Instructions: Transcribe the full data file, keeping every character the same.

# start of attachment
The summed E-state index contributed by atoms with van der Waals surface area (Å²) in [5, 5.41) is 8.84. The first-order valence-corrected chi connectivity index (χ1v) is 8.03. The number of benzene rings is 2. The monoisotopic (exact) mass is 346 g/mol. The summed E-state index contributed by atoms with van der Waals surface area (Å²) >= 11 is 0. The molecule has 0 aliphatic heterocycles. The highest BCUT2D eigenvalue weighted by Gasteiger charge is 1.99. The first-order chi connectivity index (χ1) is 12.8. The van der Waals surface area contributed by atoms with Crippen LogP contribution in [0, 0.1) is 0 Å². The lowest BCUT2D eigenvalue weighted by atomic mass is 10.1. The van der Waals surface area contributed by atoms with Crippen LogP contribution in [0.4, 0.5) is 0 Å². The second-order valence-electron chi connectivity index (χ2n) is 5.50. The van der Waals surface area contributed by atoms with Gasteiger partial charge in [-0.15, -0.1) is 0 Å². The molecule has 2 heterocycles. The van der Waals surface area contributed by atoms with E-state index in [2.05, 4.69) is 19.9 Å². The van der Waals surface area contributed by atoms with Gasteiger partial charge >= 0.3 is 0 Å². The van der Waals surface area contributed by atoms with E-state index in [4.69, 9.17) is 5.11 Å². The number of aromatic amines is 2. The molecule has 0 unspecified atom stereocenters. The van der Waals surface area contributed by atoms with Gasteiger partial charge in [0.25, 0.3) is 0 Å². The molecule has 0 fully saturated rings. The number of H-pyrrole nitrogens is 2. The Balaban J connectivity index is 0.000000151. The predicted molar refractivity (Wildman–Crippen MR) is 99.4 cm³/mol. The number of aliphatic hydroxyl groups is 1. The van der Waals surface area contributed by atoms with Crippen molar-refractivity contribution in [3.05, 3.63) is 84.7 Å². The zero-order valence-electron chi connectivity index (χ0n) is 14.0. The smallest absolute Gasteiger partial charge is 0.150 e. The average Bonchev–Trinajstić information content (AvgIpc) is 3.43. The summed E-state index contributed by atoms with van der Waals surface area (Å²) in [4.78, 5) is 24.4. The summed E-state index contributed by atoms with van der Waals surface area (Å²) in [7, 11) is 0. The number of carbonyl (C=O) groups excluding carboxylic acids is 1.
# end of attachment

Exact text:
The summed E-state index contributed by atoms with van der Waals surface area (Å²) in [5, 5.41) is 8.84. The first-order valence-corrected chi connectivity index (χ1v) is 8.03. The number of benzene rings is 2. The monoisotopic (exact) mass is 346 g/mol. The summed E-state index contributed by atoms with van der Waals surface area (Å²) >= 11 is 0. The molecule has 0 aliphatic heterocycles. The highest BCUT2D eigenvalue weighted by Gasteiger charge is 1.99. The first-order chi connectivity index (χ1) is 12.8. The van der Waals surface area contributed by atoms with Crippen LogP contribution in [0, 0.1) is 0 Å². The lowest BCUT2D eigenvalue weighted by atomic mass is 10.1. The van der Waals surface area contributed by atoms with Crippen LogP contribution in [0.4, 0.5) is 0 Å². The second-order valence-electron chi connectivity index (χ2n) is 5.50. The van der Waals surface area contributed by atoms with Gasteiger partial charge in [-0.15, -0.1) is 0 Å². The molecule has 2 heterocycles. The van der Waals surface area contributed by atoms with E-state index in [2.05, 4.69) is 19.9 Å². The van der Waals surface area contributed by atoms with Gasteiger partial charge >= 0.3 is 0 Å². The van der Waals surface area contributed by atoms with E-state index in [4.69, 9.17) is 5.11 Å². The number of aromatic amines is 2. The molecule has 0 unspecified atom stereocenters. The van der Waals surface area contributed by atoms with Gasteiger partial charge in [0.25, 0.3) is 0 Å². The molecule has 0 fully saturated rings. The number of H-pyrrole nitrogens is 2. The Balaban J connectivity index is 0.000000151. The predicted molar refractivity (Wildman–Crippen MR) is 99.4 cm³/mol. The number of aliphatic hydroxyl groups is 1. The van der Waals surface area contributed by atoms with Crippen molar-refractivity contribution in [3.05, 3.63) is 84.7 Å². The zero-order valence-electron chi connectivity index (χ0n) is 14.0. The smallest absolute Gasteiger partial charge is 0.150 e. The average Bonchev–Trinajstić information content (AvgIpc) is 3.43. The summed E-state index contributed by atoms with van der Waals surface area (Å²) in [4.78, 5) is 24.4. The summed E-state index contributed by atoms with van der Waals surface area (Å²) in [7, 11) is 0. The number of carbonyl (C=O) groups excluding carboxylic acids is 1.